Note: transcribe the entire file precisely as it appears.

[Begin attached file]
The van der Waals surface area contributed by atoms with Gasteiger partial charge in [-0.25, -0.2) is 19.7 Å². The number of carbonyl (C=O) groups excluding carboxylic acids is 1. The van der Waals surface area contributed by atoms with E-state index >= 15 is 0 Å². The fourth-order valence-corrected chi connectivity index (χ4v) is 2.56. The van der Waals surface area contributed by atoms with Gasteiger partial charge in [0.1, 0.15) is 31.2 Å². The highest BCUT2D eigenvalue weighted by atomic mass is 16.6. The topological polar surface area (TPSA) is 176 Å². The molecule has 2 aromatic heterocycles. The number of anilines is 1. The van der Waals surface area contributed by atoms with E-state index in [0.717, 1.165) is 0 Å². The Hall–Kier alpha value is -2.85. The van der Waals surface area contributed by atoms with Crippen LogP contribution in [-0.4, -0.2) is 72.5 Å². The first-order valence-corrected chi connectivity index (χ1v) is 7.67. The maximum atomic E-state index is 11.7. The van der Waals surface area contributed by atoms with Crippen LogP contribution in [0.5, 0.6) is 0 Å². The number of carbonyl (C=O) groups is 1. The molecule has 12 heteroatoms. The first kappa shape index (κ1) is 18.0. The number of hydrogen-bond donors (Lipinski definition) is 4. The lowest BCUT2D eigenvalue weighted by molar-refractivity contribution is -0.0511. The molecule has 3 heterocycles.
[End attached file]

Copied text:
The van der Waals surface area contributed by atoms with Gasteiger partial charge in [-0.25, -0.2) is 19.7 Å². The number of carbonyl (C=O) groups excluding carboxylic acids is 1. The van der Waals surface area contributed by atoms with E-state index >= 15 is 0 Å². The fourth-order valence-corrected chi connectivity index (χ4v) is 2.56. The van der Waals surface area contributed by atoms with Gasteiger partial charge in [0.1, 0.15) is 31.2 Å². The highest BCUT2D eigenvalue weighted by atomic mass is 16.6. The topological polar surface area (TPSA) is 176 Å². The molecule has 2 aromatic heterocycles. The number of anilines is 1. The van der Waals surface area contributed by atoms with E-state index in [0.717, 1.165) is 0 Å². The Hall–Kier alpha value is -2.85. The van der Waals surface area contributed by atoms with Crippen LogP contribution in [-0.4, -0.2) is 72.5 Å². The first-order valence-corrected chi connectivity index (χ1v) is 7.67. The maximum atomic E-state index is 11.7. The van der Waals surface area contributed by atoms with Crippen LogP contribution in [0.5, 0.6) is 0 Å². The number of carbonyl (C=O) groups is 1. The molecule has 12 heteroatoms. The first kappa shape index (κ1) is 18.0. The number of hydrogen-bond donors (Lipinski definition) is 4. The lowest BCUT2D eigenvalue weighted by molar-refractivity contribution is -0.0511. The molecule has 3 heterocycles.